We’re going to have a hard time actualizing our potential if we have a hard time getting out of bed. Energy is SUPER important. In fact, it’s the engine for our actualization. In this class, we’ll integrate a lot of the most essential aspects of eating, moving, and sleeping. But first, we’ll start by stepping back and recognizing just how important it is that we flip the switch in our minds—raising our standards and TRULY committing to being our best, most energized selves so we can change the world together, one person at a time, starting with YOU and me.

Oct 27, 2018
In our last +1, we talked about my quest to be a Spartan champion in 2025 and how that’s resulted in a lot of WINing TODAY. (How’re your goals-systems?!)
 
Today I want to talk about being a Champ Champ Champ. 
 
← I laugh as I type that. 
 
Note: This +1 is a bit ridiculous. 
 
So… 
 
Quick context: After one of the best mixed martial arts coaches in the world (Firas Zahabi, owner of Tristar gym and Georges St Pierre’s coach) became an Optimizer then sent a note telling me how much he loved the PhilosophersNotes (thanks, Firas!), I learned more about Firas and his mastery of his craft and, in the process, paid more attention to the UFC.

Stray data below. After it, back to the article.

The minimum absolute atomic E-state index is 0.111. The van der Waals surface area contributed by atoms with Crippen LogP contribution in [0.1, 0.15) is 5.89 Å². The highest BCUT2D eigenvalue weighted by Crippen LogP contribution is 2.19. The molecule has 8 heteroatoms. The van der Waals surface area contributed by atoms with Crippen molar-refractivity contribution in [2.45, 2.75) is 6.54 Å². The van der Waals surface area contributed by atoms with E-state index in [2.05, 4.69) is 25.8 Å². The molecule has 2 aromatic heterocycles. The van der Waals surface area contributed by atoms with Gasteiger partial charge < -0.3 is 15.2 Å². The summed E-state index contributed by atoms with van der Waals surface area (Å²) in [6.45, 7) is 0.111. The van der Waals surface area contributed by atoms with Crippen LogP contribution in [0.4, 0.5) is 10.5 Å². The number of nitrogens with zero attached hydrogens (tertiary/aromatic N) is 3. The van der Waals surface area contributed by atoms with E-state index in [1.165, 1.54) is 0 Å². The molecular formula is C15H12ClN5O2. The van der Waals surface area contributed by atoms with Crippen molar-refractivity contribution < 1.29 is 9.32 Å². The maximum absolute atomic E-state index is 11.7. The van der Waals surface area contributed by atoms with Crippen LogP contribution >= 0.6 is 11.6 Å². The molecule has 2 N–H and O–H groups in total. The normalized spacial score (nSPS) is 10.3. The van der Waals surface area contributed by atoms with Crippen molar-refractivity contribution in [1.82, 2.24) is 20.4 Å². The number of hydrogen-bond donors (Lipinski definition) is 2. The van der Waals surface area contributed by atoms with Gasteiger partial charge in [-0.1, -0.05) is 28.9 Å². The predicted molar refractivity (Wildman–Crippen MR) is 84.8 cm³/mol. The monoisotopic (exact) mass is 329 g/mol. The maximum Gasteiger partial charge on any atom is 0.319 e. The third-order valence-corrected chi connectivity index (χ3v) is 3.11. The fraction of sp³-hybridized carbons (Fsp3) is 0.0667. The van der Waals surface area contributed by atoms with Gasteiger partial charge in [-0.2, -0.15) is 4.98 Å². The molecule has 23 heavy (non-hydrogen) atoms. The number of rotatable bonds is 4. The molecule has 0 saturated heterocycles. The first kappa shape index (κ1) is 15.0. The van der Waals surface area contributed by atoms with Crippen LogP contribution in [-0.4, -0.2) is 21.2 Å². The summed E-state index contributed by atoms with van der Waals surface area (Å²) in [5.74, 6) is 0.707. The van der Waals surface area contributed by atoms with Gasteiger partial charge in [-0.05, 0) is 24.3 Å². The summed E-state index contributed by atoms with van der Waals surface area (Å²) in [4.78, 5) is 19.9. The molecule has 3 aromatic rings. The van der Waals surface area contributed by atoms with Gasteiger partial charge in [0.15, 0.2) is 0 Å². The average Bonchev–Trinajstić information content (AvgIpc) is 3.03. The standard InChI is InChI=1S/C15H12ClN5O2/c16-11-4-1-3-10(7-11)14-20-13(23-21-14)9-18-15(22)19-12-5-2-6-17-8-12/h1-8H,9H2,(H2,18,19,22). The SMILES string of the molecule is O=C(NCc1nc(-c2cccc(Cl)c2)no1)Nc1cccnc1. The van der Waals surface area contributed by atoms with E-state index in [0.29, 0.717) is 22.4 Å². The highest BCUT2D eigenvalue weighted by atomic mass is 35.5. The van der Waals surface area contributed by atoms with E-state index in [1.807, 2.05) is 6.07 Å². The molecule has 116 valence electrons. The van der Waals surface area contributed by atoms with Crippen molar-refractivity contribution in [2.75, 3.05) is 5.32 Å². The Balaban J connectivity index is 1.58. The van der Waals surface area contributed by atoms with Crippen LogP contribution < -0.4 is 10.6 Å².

In the process, I stumbled across Conor McGregor before he was the superstar he is today. It’s cliché to say that I could see that he had a spark of something different about him but, well, he did. And, he does.
 
While embracing Maslow’s wisdom that there are no perfect human beings, I’ve enjoyed watching his entertaining, charismatic rise to superstardom.
 
Short story for those who may not know: Conor McGregor is an Irish mixed martial arts (MMA) fighter who is the first person in the premier “league” of MMA (the UFC) to win championships in TWO weight classes. It’s a pretty impressive feat. It’s especially impressive and inspiring because he went from being an apprentice plumber to a kid with a dream receiving welfare checks to winning those two world championships and making something like $100 million in his first professional boxing match against one of the all-time greats.